3 Women Die in Early Heat Wave in Chicago

CHICAGO — Temperatures barely climbed into the 90s and only for a couple of days. Three bodies were discovered inside Chicago’s senior housing unit this month. This was after the death of more than 700 people in the same heat wave nearly 30 years ago.

Now, the city — and the country — is facing the reality that because of climate change, deadly heat waves can strike just about anywhere, don’t only fall in the height of summer and need not last long.

“Hotter and more dangerous heat waves are coming earlier, in May … and the other thing is we are getting older and more people are living alone,” said Eric Klinenberg, a New York University sociologist, who wrote “Heat Wave: A Social Autopsy of Disaster in Chicago.” about the 1995 heat wave. “It’s a formula for disaster.”

The Cook County Medical Examiner’s office has yet to determine the causes of death for the three women whose bodies were found in the James Sneider Apartments on May 14. But the victims’ families have already filed or plan to file wrongful death lawsuits against the companies that own and manage the buildings.

According to the City Council member representing the neighborhood in which the building is situated, she was subjected to oppressive temperatures when she visited the area. One unit had heat sensors that reached 102 degrees.

“These are senior residents, residents with health conditions (and) they should not be in these conditions,” Alderman Maria Hadden said in a Facebook video shot outside the apartments.

Experts say that the issue is partly due to communities not being taught how dangerous heat can be. Chicago saw refrigerated trucks filled with bodies from the heat wave of 1995 to illustrate that Chicago wasn’t prepared for such a terrible disaster. This was more than double the number of deaths caused by the Great Chicago Fire in 1871.

The realization led city workers to create a system that calls the frail and elderly, then turns city buildings into cooling centers for 24-hours when temperatures are too high.

What happened this month is a reminder that the safeguards in place to make sure people don’t freeze to death because they have not paid their heating bills often do not exist to prevent people from overheating in their homes.

“We have nothing for air conditioning,” Hadden said.

One expert isn’t surprised.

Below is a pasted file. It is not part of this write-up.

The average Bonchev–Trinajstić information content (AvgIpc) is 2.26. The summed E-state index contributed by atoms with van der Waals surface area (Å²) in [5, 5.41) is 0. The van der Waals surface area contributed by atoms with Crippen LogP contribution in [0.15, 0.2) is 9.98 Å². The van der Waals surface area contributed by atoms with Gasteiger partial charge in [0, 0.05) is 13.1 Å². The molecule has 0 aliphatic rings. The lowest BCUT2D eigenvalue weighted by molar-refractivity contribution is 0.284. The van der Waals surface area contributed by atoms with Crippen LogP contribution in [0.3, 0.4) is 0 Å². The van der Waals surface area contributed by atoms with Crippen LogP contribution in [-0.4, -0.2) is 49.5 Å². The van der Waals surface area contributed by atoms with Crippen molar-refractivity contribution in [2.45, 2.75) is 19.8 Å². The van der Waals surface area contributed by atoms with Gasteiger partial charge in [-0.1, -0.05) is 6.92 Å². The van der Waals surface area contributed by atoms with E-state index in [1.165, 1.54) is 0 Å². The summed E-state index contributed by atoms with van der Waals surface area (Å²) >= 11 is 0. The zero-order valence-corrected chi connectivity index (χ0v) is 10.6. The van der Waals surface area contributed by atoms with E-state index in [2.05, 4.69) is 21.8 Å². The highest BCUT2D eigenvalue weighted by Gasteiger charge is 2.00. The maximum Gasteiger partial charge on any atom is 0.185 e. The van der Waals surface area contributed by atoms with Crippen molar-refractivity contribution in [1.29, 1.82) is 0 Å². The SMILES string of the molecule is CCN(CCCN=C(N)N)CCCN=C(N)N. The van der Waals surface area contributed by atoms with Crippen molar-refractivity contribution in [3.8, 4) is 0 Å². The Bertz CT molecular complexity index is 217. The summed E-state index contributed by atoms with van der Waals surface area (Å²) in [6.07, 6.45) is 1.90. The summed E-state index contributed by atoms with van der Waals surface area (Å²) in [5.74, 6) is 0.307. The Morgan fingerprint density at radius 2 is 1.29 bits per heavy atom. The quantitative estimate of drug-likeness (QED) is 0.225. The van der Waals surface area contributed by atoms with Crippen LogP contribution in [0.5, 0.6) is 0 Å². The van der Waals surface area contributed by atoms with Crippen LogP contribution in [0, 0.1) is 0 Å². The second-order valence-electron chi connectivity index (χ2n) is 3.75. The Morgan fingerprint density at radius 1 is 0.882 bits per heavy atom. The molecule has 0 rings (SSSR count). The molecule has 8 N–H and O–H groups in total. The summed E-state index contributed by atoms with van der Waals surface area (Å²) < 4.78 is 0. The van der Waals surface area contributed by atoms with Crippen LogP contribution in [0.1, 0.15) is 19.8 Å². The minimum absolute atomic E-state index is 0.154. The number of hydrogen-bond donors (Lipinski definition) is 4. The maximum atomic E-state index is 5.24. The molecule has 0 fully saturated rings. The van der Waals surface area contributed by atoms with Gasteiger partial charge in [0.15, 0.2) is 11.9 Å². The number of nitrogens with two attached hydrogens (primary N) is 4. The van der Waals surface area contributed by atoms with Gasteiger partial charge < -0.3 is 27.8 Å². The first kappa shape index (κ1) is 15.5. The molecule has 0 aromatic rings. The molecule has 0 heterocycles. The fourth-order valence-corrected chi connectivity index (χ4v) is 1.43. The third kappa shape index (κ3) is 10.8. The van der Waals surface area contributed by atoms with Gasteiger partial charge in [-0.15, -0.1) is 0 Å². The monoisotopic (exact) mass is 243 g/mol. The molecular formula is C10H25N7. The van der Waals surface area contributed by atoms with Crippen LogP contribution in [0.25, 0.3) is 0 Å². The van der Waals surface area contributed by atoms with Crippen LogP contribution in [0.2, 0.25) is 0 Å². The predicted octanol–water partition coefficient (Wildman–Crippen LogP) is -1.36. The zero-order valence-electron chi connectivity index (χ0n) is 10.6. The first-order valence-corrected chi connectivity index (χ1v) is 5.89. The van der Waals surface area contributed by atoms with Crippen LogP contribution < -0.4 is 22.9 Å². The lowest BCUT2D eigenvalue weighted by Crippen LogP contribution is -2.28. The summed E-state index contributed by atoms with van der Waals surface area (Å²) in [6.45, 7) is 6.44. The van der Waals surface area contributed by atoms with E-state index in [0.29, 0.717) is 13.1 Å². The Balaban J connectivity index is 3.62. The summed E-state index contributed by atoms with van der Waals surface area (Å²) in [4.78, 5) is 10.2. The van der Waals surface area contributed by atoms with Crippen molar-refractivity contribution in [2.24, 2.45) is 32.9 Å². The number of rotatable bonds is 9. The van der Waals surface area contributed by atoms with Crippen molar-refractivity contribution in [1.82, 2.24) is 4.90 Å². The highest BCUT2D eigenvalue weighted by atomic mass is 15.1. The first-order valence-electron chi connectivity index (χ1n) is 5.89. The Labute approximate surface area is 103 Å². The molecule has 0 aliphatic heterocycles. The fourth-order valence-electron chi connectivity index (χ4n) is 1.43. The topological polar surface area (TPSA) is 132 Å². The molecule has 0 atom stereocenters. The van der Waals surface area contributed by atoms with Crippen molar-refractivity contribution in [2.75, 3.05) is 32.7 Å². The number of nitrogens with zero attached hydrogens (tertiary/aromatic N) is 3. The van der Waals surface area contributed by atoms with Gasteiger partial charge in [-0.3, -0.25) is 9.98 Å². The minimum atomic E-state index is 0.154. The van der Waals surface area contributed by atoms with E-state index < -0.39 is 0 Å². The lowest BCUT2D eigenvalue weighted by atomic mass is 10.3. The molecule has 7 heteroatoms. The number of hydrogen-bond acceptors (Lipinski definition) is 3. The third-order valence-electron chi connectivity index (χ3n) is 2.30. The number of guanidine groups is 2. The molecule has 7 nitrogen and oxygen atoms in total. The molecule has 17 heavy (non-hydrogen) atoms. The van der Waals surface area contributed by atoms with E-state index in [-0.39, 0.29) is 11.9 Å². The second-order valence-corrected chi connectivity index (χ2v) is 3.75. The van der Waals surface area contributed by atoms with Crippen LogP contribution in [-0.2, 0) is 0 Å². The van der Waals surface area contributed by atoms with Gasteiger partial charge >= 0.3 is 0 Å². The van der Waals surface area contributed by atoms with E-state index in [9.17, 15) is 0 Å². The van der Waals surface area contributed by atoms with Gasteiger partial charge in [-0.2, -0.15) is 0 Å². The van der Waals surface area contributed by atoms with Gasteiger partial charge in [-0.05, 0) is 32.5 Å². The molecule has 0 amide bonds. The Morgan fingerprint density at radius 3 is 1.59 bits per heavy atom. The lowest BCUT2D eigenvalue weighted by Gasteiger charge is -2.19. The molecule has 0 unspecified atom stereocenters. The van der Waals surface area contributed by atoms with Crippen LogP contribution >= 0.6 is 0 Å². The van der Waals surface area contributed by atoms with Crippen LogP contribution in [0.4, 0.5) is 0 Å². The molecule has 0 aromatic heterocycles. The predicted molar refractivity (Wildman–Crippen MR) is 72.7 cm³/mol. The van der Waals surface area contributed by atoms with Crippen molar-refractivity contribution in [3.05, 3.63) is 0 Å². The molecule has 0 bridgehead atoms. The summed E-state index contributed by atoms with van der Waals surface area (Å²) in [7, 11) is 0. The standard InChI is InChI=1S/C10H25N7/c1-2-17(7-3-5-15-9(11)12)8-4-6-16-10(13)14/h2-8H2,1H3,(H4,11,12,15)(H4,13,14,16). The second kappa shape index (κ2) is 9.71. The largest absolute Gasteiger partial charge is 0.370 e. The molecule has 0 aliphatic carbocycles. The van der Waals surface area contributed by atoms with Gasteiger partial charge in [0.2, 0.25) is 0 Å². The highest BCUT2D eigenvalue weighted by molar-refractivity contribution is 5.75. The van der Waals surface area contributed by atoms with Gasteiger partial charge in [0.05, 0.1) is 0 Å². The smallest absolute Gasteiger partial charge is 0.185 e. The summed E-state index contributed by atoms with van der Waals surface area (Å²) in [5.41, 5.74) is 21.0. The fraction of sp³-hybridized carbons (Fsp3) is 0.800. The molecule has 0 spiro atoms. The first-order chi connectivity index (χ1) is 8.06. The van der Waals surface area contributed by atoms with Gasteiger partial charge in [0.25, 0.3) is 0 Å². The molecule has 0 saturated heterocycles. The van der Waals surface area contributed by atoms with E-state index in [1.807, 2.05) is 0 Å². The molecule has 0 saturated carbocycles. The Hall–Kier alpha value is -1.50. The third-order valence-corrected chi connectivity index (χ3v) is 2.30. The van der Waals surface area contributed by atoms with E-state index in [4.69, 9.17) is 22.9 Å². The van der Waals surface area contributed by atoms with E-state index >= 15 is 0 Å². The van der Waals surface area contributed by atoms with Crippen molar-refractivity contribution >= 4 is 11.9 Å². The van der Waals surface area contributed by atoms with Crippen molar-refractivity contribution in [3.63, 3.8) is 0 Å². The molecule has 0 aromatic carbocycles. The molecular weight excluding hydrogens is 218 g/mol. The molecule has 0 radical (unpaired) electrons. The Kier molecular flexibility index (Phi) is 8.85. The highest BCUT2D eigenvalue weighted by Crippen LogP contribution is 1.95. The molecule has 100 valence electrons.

“We recognize people need heating in cold weather and set up programs, financial assistance, to enable that but we don’t do that for cooling,” said Gregory Wellenius, a Boston University professor of environmental health who has studied heat-related deaths. “But subsidies for cooling are really controversial (because) for many people cooling is seen as a luxury item.”

In Chicago, Hadden said the building’s management company believed it was not allowed to turn off the heat and turn on the air conditioning until June 1, because of the city’s heat ordinance. While Hadden stated that such an obligation is not in the ordinance’s terms, she believes the explanation should signal to the city that they need to amend the ordinance to ensure heat protection for vulnerable individuals.

According to Wellenius, statistics indicate that although over 80% have air conditioners in Phoenix and Dallas, this percentage drops in New York and Boston.

The percentage in the Pacific Northwest is lower. This was evident in Oregon, Washington, and western Canada during the June heat wave that saw temperatures soar to 118 F, resulting in 600 deaths.

The good news is that there are some encouraging signs.

“More people have air conditioning and we are more aware of the health risks of heat waves,” Klinenberg said.

Still, there is evidence that people don’t appreciate or even know just how dangerous the heat can be.

In a study published in 2020, Wellenius and other researchers estimated that nationwide about 5,600 deaths a year could be attributed to high heat — eight times more than the 700 heat-related deaths that are study found were officially reported each year.

Wellenius said the reasons for what he called a “gross miscalculation” begin with the fact that official statistics are simply the result of counting death certificates that list heat as the cause of death.

In the county that includes Chicago, for example, the medical examiner’s office reported two heat-related deaths last year, and seven the year before.

It is not clear how many American deaths are due to heat today. Wellenius’ study, published in 2020, is the result of research from 1997 to 2006. Klinenberg stated that the problem has been made more difficult by the pandemic.

“It’s hard to distinguish excess heat deaths from COVID deaths,” he said.

Hadden recognizes that heat can strike earlier or later than usual in the year.

“We have to plan for this,” she said.

Klinenberg asks cities if they will continue to follow-up on this talk.

“Heat never feels like the most important thing in cities and by the time it feels like the most important thing it is too late to do anything about it,” he said.

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